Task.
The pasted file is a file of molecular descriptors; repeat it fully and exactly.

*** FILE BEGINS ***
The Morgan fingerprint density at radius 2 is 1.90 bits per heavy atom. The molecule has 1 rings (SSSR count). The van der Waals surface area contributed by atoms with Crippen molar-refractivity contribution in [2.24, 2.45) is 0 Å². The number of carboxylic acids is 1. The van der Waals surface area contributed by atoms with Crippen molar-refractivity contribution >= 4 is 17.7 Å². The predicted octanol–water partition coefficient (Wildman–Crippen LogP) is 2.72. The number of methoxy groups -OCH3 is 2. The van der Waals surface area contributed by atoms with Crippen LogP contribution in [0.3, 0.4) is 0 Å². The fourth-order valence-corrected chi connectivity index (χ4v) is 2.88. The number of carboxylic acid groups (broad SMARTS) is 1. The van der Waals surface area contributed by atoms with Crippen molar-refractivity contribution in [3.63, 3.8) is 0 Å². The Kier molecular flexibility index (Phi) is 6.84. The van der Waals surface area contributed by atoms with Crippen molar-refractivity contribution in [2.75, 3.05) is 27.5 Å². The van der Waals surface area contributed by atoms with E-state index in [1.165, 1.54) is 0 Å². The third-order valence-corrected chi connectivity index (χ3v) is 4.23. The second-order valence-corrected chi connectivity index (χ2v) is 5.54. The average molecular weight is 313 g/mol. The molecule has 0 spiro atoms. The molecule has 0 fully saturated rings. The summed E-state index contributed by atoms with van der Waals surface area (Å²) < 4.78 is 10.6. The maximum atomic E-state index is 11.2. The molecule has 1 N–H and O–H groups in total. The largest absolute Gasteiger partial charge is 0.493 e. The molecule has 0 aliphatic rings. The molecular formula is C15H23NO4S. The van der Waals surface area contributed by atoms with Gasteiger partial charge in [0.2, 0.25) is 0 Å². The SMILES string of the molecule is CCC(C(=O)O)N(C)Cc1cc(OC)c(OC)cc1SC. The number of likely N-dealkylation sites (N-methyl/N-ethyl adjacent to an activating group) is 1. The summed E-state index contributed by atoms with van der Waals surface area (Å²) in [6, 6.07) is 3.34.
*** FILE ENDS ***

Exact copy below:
The Morgan fingerprint density at radius 2 is 1.90 bits per heavy atom. The molecule has 1 rings (SSSR count). The van der Waals surface area contributed by atoms with Crippen molar-refractivity contribution in [2.24, 2.45) is 0 Å². The number of carboxylic acids is 1. The van der Waals surface area contributed by atoms with Crippen molar-refractivity contribution >= 4 is 17.7 Å². The predicted octanol–water partition coefficient (Wildman–Crippen LogP) is 2.72. The number of methoxy groups -OCH3 is 2. The van der Waals surface area contributed by atoms with Crippen LogP contribution in [0.3, 0.4) is 0 Å². The fourth-order valence-corrected chi connectivity index (χ4v) is 2.88. The number of carboxylic acid groups (broad SMARTS) is 1. The van der Waals surface area contributed by atoms with Crippen molar-refractivity contribution in [3.63, 3.8) is 0 Å². The Kier molecular flexibility index (Phi) is 6.84. The van der Waals surface area contributed by atoms with Crippen molar-refractivity contribution in [2.75, 3.05) is 27.5 Å². The van der Waals surface area contributed by atoms with E-state index in [1.165, 1.54) is 0 Å². The third-order valence-corrected chi connectivity index (χ3v) is 4.23. The second-order valence-corrected chi connectivity index (χ2v) is 5.54. The average molecular weight is 313 g/mol. The molecule has 0 spiro atoms. The molecule has 0 fully saturated rings. The summed E-state index contributed by atoms with van der Waals surface area (Å²) < 4.78 is 10.6. The maximum atomic E-state index is 11.2. The molecule has 1 N–H and O–H groups in total. The largest absolute Gasteiger partial charge is 0.493 e. The molecule has 0 aliphatic rings. The molecular formula is C15H23NO4S. The van der Waals surface area contributed by atoms with Gasteiger partial charge in [0.2, 0.25) is 0 Å². The SMILES string of the molecule is CCC(C(=O)O)N(C)Cc1cc(OC)c(OC)cc1SC. The number of likely N-dealkylation sites (N-methyl/N-ethyl adjacent to an activating group) is 1. The summed E-state index contributed by atoms with van der Waals surface area (Å²) in [6, 6.07) is 3.34.